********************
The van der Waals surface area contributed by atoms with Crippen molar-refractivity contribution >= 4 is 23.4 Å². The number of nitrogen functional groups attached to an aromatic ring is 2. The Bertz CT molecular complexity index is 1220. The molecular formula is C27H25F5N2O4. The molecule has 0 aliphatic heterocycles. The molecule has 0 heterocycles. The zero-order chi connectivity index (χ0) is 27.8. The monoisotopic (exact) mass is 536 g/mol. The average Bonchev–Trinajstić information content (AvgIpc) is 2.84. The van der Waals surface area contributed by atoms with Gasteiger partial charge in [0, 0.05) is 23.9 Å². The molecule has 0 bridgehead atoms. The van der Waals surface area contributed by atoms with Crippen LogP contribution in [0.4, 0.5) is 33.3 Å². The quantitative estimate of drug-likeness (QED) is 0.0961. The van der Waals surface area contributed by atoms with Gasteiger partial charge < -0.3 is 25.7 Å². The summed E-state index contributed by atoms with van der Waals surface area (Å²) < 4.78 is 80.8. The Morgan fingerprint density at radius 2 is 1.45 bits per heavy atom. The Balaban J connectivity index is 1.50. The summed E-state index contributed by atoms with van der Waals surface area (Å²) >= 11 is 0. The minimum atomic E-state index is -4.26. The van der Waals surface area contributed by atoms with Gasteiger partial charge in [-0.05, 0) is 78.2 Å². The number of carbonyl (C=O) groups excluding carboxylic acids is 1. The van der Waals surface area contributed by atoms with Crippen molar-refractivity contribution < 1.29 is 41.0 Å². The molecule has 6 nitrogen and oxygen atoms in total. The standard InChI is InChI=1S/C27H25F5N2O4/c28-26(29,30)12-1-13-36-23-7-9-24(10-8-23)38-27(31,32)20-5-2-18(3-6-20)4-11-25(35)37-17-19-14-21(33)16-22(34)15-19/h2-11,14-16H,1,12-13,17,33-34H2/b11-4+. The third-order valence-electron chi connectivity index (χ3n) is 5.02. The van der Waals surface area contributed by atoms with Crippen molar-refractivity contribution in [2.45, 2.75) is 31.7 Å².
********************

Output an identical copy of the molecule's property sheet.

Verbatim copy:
The van der Waals surface area contributed by atoms with Crippen molar-refractivity contribution >= 4 is 23.4 Å². The number of nitrogen functional groups attached to an aromatic ring is 2. The Bertz CT molecular complexity index is 1220. The molecular formula is C27H25F5N2O4. The molecule has 0 aliphatic heterocycles. The molecule has 0 heterocycles. The zero-order chi connectivity index (χ0) is 27.8. The monoisotopic (exact) mass is 536 g/mol. The average Bonchev–Trinajstić information content (AvgIpc) is 2.84. The van der Waals surface area contributed by atoms with Gasteiger partial charge in [0, 0.05) is 23.9 Å². The molecule has 0 bridgehead atoms. The van der Waals surface area contributed by atoms with Crippen LogP contribution in [0.4, 0.5) is 33.3 Å². The quantitative estimate of drug-likeness (QED) is 0.0961. The van der Waals surface area contributed by atoms with Gasteiger partial charge < -0.3 is 25.7 Å². The summed E-state index contributed by atoms with van der Waals surface area (Å²) < 4.78 is 80.8. The Morgan fingerprint density at radius 2 is 1.45 bits per heavy atom. The Balaban J connectivity index is 1.50. The summed E-state index contributed by atoms with van der Waals surface area (Å²) >= 11 is 0. The minimum atomic E-state index is -4.26. The van der Waals surface area contributed by atoms with Gasteiger partial charge in [-0.05, 0) is 78.2 Å². The number of carbonyl (C=O) groups excluding carboxylic acids is 1. The van der Waals surface area contributed by atoms with Crippen molar-refractivity contribution < 1.29 is 41.0 Å². The molecule has 6 nitrogen and oxygen atoms in total. The standard InChI is InChI=1S/C27H25F5N2O4/c28-26(29,30)12-1-13-36-23-7-9-24(10-8-23)38-27(31,32)20-5-2-18(3-6-20)4-11-25(35)37-17-19-14-21(33)16-22(34)15-19/h2-11,14-16H,1,12-13,17,33-34H2/b11-4+. The third-order valence-electron chi connectivity index (χ3n) is 5.02. The van der Waals surface area contributed by atoms with Crippen molar-refractivity contribution in [2.45, 2.75) is 31.7 Å².